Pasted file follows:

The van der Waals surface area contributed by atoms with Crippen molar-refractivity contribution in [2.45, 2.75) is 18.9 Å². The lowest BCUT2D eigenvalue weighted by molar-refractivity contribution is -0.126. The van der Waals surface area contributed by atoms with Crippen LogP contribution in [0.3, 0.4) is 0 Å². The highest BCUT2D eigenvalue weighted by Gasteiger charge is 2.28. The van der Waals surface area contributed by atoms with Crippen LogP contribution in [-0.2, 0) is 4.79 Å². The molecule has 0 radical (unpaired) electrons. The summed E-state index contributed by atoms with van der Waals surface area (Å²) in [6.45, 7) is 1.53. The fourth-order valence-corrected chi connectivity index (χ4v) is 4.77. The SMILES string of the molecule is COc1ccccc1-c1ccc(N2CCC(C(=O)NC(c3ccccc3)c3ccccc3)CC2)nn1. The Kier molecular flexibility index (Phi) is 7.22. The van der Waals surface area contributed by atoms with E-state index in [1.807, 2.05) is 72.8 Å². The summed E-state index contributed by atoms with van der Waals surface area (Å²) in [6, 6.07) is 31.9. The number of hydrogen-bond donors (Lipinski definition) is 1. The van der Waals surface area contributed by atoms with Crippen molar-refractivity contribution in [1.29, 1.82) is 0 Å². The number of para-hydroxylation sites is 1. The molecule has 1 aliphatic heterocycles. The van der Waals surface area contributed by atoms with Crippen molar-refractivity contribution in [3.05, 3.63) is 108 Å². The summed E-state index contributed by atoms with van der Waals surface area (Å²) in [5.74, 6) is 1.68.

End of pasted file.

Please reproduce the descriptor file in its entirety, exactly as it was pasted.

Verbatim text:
The van der Waals surface area contributed by atoms with Crippen molar-refractivity contribution in [2.45, 2.75) is 18.9 Å². The lowest BCUT2D eigenvalue weighted by molar-refractivity contribution is -0.126. The van der Waals surface area contributed by atoms with Crippen LogP contribution in [0.3, 0.4) is 0 Å². The highest BCUT2D eigenvalue weighted by Gasteiger charge is 2.28. The van der Waals surface area contributed by atoms with Crippen LogP contribution in [-0.2, 0) is 4.79 Å². The molecule has 0 radical (unpaired) electrons. The summed E-state index contributed by atoms with van der Waals surface area (Å²) in [6.45, 7) is 1.53. The fourth-order valence-corrected chi connectivity index (χ4v) is 4.77. The SMILES string of the molecule is COc1ccccc1-c1ccc(N2CCC(C(=O)NC(c3ccccc3)c3ccccc3)CC2)nn1. The Kier molecular flexibility index (Phi) is 7.22. The van der Waals surface area contributed by atoms with E-state index in [1.807, 2.05) is 72.8 Å². The summed E-state index contributed by atoms with van der Waals surface area (Å²) in [6, 6.07) is 31.9. The number of hydrogen-bond donors (Lipinski definition) is 1. The van der Waals surface area contributed by atoms with Crippen molar-refractivity contribution in [1.29, 1.82) is 0 Å². The number of para-hydroxylation sites is 1. The molecule has 1 aliphatic heterocycles. The van der Waals surface area contributed by atoms with Crippen molar-refractivity contribution in [3.05, 3.63) is 108 Å². The summed E-state index contributed by atoms with van der Waals surface area (Å²) in [5.74, 6) is 1.68.